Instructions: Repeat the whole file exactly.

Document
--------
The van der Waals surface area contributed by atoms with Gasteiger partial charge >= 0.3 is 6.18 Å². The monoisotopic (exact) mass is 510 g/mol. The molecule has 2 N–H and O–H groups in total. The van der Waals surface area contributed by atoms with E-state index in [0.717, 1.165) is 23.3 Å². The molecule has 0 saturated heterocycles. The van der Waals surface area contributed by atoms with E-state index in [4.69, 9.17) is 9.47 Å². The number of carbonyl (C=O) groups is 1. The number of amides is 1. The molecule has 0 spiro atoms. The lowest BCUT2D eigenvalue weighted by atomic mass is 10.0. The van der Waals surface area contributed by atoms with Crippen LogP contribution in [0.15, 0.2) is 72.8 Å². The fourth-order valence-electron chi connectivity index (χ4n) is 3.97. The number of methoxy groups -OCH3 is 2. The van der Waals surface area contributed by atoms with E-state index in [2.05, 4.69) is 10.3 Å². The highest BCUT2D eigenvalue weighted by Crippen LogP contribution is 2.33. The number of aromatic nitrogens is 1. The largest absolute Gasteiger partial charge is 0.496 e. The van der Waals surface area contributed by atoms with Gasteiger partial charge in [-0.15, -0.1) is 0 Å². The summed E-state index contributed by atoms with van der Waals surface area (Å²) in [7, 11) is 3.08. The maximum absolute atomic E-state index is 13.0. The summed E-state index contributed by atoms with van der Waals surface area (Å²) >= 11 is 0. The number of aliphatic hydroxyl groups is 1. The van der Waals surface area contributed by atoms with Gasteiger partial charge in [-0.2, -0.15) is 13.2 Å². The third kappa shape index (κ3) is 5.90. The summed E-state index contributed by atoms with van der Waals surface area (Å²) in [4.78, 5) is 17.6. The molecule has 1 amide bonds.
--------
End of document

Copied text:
The van der Waals surface area contributed by atoms with Gasteiger partial charge >= 0.3 is 6.18 Å². The monoisotopic (exact) mass is 510 g/mol. The molecule has 2 N–H and O–H groups in total. The van der Waals surface area contributed by atoms with E-state index in [0.717, 1.165) is 23.3 Å². The molecule has 0 saturated heterocycles. The van der Waals surface area contributed by atoms with E-state index in [4.69, 9.17) is 9.47 Å². The number of carbonyl (C=O) groups is 1. The number of amides is 1. The molecule has 0 spiro atoms. The lowest BCUT2D eigenvalue weighted by atomic mass is 10.0. The van der Waals surface area contributed by atoms with Crippen LogP contribution in [0.15, 0.2) is 72.8 Å². The fourth-order valence-electron chi connectivity index (χ4n) is 3.97. The number of methoxy groups -OCH3 is 2. The van der Waals surface area contributed by atoms with E-state index in [2.05, 4.69) is 10.3 Å². The highest BCUT2D eigenvalue weighted by Crippen LogP contribution is 2.33. The number of aromatic nitrogens is 1. The largest absolute Gasteiger partial charge is 0.496 e. The van der Waals surface area contributed by atoms with Gasteiger partial charge in [-0.15, -0.1) is 0 Å². The summed E-state index contributed by atoms with van der Waals surface area (Å²) in [7, 11) is 3.08. The maximum absolute atomic E-state index is 13.0. The summed E-state index contributed by atoms with van der Waals surface area (Å²) >= 11 is 0. The number of aliphatic hydroxyl groups is 1. The van der Waals surface area contributed by atoms with Gasteiger partial charge in [-0.2, -0.15) is 13.2 Å². The third kappa shape index (κ3) is 5.90. The summed E-state index contributed by atoms with van der Waals surface area (Å²) in [4.78, 5) is 17.6. The molecule has 1 amide bonds.